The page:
Creating a summer want-to-do list is a great way to make sure you make time for whatever you want to do prior to the year slips by. You can probably think of lots of things to add to your list that involve outings, such as spending the day at the beach, going to a baseball game, jumping in a lake or ingesting a lobster roll at your favorite clam shack — but what about entertaining things you can do without leaving home? Think about adding these 14 ideas.

Streeter & Associates, Inc..

1. Photograph your residence. Years from today, if you still reside in your home or have moved on to a different place, it can be rewarding to have a few mementos of your home life as it is today. Simply take a few shots of the exterior from throughout the street and each room inside, plus any particular details, such as your kids ‘ height marks on a door frame or the view from the favourite window.

See how to shoot better photos of your Property

Wettling Architects

2. Set the stage for a staycation. A couple of days off at home in summer can be sweeter if you have taken the time to stock your home and patio with summer essentials. Clean up those deck chairs and treat yourself for a few fluffy new towels or cushions, a pile of books and your favorite icy drinks.

Find your summer patio design

Moving Home To Roost

3. String a hammock up . Just looking at a hammock swaying gently in the breeze is relaxing — really lounging in a single is even better! If you do not have a pergola to hang yours from, look for a hammock that accompanies its very own freestanding framework.

Annie McElwain Photography

4. Try out a fresh take on the guest book. Take a snapshot of each person who visits your home this summer, and tack all the photos up on your refrigerator or on a particular bulletin board. The growing jumble of photos will be like an ever-changing artwork display — and by the end of the summer, you’ll have enough to fill a record.

Carlos Delgado Architect

5. Add a summery exterior feature. An outdoor shower, pizza oven, fire pit, movie screen … any or all them can transform your outdoor space. And the beauty is, the majority of these jobs can be completed on many different budgets.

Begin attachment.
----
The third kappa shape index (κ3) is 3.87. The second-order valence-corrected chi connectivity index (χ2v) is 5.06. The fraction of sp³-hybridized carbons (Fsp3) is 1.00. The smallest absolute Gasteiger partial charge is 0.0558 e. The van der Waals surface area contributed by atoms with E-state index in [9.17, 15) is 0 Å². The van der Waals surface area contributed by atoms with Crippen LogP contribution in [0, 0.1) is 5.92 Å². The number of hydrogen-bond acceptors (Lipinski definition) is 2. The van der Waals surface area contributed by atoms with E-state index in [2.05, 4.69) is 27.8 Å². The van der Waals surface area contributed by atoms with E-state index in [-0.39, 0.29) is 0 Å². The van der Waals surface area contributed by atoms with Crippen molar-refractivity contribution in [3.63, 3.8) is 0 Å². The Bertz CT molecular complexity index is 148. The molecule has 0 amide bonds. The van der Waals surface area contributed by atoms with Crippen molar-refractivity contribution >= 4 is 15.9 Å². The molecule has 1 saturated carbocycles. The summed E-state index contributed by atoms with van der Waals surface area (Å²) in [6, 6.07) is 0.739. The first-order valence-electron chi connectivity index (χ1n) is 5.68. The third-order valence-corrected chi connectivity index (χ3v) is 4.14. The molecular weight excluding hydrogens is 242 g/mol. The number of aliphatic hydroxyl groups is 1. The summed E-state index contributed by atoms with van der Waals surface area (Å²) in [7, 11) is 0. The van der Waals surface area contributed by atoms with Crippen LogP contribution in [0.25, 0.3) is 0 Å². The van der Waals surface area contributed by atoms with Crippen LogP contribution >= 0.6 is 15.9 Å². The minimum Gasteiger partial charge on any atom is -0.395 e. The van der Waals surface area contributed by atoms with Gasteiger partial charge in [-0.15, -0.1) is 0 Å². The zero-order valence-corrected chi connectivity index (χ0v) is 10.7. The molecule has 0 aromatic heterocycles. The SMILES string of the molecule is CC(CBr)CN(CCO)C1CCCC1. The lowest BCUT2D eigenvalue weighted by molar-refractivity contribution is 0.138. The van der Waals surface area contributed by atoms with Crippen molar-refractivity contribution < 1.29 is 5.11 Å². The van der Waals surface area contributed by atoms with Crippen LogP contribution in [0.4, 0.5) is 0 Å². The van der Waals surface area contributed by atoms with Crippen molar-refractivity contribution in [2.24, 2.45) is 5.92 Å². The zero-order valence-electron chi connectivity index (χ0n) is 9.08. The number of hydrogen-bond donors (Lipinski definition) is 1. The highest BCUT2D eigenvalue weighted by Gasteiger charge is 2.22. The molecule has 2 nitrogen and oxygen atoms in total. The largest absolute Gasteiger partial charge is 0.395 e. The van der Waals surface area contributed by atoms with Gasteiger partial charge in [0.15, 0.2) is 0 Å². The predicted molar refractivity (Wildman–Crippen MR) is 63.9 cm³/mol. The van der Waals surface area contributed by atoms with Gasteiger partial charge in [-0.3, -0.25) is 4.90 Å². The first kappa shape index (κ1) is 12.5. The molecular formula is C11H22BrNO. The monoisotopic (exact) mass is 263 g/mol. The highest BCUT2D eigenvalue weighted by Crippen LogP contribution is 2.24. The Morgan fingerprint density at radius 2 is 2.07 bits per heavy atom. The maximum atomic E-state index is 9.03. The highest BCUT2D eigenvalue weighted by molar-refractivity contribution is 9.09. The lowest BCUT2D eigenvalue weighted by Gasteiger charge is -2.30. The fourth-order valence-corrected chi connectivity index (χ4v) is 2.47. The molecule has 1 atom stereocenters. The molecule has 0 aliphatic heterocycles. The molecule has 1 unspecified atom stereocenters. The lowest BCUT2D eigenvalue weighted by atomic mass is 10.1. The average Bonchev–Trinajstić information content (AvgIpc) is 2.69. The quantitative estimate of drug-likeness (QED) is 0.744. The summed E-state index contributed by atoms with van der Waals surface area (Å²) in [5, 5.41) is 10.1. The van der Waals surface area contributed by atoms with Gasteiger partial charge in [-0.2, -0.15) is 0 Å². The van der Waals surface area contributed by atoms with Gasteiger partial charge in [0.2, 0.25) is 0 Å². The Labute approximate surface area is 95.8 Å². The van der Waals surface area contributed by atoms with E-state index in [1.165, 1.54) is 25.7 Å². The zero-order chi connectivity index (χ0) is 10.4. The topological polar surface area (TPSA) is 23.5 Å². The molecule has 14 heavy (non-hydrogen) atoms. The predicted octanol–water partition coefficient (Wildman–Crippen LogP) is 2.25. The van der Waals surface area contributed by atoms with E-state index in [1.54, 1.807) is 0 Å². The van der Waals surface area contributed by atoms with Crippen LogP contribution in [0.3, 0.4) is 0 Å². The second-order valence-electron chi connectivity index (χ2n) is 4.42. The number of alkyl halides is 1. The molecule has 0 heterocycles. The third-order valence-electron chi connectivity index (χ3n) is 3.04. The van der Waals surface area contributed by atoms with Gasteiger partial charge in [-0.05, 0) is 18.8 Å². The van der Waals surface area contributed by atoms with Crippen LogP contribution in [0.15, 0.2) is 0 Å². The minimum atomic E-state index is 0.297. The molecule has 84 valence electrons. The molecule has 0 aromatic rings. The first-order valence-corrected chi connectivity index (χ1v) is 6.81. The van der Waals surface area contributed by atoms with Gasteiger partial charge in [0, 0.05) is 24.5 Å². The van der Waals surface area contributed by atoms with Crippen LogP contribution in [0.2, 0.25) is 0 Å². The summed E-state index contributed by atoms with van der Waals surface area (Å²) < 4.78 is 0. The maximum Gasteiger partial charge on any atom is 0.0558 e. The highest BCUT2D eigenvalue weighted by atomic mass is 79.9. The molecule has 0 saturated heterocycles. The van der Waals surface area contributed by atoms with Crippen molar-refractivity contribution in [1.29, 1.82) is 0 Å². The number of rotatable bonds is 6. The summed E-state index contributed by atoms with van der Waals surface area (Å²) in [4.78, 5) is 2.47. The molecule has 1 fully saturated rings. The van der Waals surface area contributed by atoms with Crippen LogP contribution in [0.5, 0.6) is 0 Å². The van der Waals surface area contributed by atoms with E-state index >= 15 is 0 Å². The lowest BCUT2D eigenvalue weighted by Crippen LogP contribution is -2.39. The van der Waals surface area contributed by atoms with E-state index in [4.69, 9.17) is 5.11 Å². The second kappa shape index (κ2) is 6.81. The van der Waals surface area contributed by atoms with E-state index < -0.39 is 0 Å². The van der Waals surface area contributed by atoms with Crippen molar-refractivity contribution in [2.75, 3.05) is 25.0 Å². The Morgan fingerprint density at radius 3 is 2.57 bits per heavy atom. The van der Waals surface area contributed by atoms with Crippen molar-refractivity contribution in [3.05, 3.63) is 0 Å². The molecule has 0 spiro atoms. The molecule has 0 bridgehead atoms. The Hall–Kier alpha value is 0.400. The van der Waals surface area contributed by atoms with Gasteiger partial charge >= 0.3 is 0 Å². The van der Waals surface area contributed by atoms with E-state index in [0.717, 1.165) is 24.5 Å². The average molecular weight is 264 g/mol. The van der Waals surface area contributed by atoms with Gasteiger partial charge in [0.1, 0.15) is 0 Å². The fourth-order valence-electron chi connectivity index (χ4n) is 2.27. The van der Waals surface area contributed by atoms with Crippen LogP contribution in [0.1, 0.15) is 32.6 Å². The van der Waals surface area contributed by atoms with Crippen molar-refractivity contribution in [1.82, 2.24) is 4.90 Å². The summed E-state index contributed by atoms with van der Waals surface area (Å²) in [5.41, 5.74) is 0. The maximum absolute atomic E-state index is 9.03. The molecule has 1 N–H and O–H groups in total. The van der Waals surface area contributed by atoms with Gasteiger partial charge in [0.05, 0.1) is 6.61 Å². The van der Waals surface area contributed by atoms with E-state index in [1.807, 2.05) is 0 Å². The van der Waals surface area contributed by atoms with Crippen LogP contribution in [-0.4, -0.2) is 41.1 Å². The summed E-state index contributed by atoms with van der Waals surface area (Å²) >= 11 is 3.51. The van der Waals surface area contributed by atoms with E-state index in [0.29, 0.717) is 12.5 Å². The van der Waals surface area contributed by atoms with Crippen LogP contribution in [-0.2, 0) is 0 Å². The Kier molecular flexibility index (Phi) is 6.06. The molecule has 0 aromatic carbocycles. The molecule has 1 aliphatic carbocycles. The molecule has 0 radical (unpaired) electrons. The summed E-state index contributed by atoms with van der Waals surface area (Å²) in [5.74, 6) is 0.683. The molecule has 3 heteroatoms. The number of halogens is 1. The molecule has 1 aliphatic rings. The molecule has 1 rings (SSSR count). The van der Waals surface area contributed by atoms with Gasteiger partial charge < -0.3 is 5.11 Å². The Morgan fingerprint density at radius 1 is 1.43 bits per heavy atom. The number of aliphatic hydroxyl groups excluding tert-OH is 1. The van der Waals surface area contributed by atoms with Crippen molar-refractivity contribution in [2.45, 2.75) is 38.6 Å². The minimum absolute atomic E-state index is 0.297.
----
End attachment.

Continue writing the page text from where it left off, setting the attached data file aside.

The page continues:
Clayton&Little Architects

6. Transform your garage or drop into usable space. Why let that garage or drop just sit, when it could be reimagined as an art studio, a workshop or a Ping-Pong room? Let your plans to your distance motivate you to have it cleared out and refreshed, so you can start enjoying it before the summer is over.

Dara Rosenfeld Design

7. Try out a nonlawn game. No lawn? Set up a game of bocce or pétanque on a gravel court or driveway.

Kristie Barnett, The Decorologist

8. Decorate with flea market finds. Freshen up your home on a budget by hunting at summer flea markets and yard sales for bargain finds. Spruce up your finds with a lick of paint or new knobs.

Get tips for creating your own classic style

Alex Amend Photography

9. Try out an upcycling project. Look at your cast-offs having an eye on repurposing, and you may be able to create something completely new without spending a dime. From the space shown here, an old boogie board tops a dining table, and camp blankets cover cushions and chairs. Start with materials you currently have and search for job ideas that appeal to you.

Step-by-step DIY jobs for indoors and out

Big Girls Small Kitchen

10. Preserve the harvest. The next time you come to a bounty of peak-of-season best create — if it’s from your own garden or a farm stand — get sufficient to place some by for later. Canning is a favorite alternative for keeping fruits, but when boiling jars isn’t your idea of fun on a hot summer day, consider freezing your haul instead. Just spread out berries or sliced peaches on a baking sheet and freeze them so that they do not stick together, then dump them into labeled freezer bags.

Annette Tatum

11. Camp out in the backyard. Preparing the tent, roasting s’mores over the fire pit and telling stories from the dark is equally entertaining for little ones if you are deep in the mountains or in your own backyard. In fact, even in the event that you don’t want to sleep outdoors, tents and tepees create great temporary summer playhouses for kids.